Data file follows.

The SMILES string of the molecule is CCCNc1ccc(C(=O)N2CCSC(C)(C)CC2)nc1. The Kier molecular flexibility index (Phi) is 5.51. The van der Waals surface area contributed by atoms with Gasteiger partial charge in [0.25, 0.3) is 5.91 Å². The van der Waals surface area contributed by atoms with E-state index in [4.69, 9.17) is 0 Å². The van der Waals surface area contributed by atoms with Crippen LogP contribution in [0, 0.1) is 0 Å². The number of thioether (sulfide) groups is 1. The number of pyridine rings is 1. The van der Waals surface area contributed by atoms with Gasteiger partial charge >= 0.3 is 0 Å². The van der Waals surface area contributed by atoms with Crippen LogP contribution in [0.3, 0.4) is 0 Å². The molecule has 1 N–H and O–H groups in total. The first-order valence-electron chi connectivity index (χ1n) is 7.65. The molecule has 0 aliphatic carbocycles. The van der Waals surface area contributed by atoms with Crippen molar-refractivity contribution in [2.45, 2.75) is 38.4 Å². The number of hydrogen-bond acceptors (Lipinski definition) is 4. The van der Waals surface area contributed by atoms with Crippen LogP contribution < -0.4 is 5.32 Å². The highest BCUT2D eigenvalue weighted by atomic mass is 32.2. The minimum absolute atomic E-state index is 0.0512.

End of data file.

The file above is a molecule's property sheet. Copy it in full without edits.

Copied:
The SMILES string of the molecule is CCCNc1ccc(C(=O)N2CCSC(C)(C)CC2)nc1. The Kier molecular flexibility index (Phi) is 5.51. The van der Waals surface area contributed by atoms with Gasteiger partial charge in [0.25, 0.3) is 5.91 Å². The van der Waals surface area contributed by atoms with E-state index in [4.69, 9.17) is 0 Å². The van der Waals surface area contributed by atoms with Crippen LogP contribution in [0, 0.1) is 0 Å². The number of thioether (sulfide) groups is 1. The number of pyridine rings is 1. The van der Waals surface area contributed by atoms with Gasteiger partial charge >= 0.3 is 0 Å². The van der Waals surface area contributed by atoms with Crippen LogP contribution in [0.3, 0.4) is 0 Å². The molecule has 1 N–H and O–H groups in total. The first-order valence-electron chi connectivity index (χ1n) is 7.65. The molecule has 0 aliphatic carbocycles. The van der Waals surface area contributed by atoms with Crippen molar-refractivity contribution in [2.45, 2.75) is 38.4 Å². The number of hydrogen-bond acceptors (Lipinski definition) is 4. The van der Waals surface area contributed by atoms with Crippen LogP contribution < -0.4 is 5.32 Å². The highest BCUT2D eigenvalue weighted by atomic mass is 32.2. The minimum absolute atomic E-state index is 0.0512.